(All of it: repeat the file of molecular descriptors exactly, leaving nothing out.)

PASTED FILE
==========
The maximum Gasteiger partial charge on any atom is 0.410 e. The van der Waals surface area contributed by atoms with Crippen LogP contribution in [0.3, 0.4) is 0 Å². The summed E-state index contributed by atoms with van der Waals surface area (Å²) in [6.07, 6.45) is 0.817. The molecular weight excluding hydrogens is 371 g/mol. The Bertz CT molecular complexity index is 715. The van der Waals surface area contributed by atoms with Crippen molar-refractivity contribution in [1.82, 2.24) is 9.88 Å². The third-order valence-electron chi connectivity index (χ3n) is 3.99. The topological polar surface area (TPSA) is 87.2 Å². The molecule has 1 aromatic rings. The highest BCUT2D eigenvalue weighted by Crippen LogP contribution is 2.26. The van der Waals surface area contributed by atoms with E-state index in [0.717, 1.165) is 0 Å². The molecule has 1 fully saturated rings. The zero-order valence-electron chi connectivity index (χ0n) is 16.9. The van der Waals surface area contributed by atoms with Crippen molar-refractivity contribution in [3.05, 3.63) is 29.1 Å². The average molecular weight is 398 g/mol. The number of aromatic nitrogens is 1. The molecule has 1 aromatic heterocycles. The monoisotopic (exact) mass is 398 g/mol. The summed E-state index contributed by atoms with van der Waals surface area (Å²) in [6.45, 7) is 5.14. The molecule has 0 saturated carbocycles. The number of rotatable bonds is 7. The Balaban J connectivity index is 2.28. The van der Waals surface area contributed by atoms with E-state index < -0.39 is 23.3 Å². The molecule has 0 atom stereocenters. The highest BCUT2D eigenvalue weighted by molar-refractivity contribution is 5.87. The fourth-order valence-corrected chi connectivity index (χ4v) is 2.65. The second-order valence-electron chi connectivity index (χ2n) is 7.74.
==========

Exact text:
The maximum Gasteiger partial charge on any atom is 0.410 e. The van der Waals surface area contributed by atoms with Crippen LogP contribution in [0.3, 0.4) is 0 Å². The summed E-state index contributed by atoms with van der Waals surface area (Å²) in [6.07, 6.45) is 0.817. The molecular weight excluding hydrogens is 371 g/mol. The Bertz CT molecular complexity index is 715. The van der Waals surface area contributed by atoms with Crippen molar-refractivity contribution in [1.82, 2.24) is 9.88 Å². The third-order valence-electron chi connectivity index (χ3n) is 3.99. The topological polar surface area (TPSA) is 87.2 Å². The molecule has 1 aromatic rings. The highest BCUT2D eigenvalue weighted by Crippen LogP contribution is 2.26. The van der Waals surface area contributed by atoms with E-state index in [0.717, 1.165) is 0 Å². The molecule has 1 fully saturated rings. The zero-order valence-electron chi connectivity index (χ0n) is 16.9. The van der Waals surface area contributed by atoms with Crippen molar-refractivity contribution in [3.05, 3.63) is 29.1 Å². The average molecular weight is 398 g/mol. The number of aromatic nitrogens is 1. The molecule has 1 aromatic heterocycles. The monoisotopic (exact) mass is 398 g/mol. The summed E-state index contributed by atoms with van der Waals surface area (Å²) in [6.45, 7) is 5.14. The molecule has 0 saturated carbocycles. The number of rotatable bonds is 7. The Balaban J connectivity index is 2.28. The van der Waals surface area contributed by atoms with E-state index < -0.39 is 23.3 Å². The molecule has 0 atom stereocenters. The highest BCUT2D eigenvalue weighted by molar-refractivity contribution is 5.87. The fourth-order valence-corrected chi connectivity index (χ4v) is 2.65. The second-order valence-electron chi connectivity index (χ2n) is 7.74.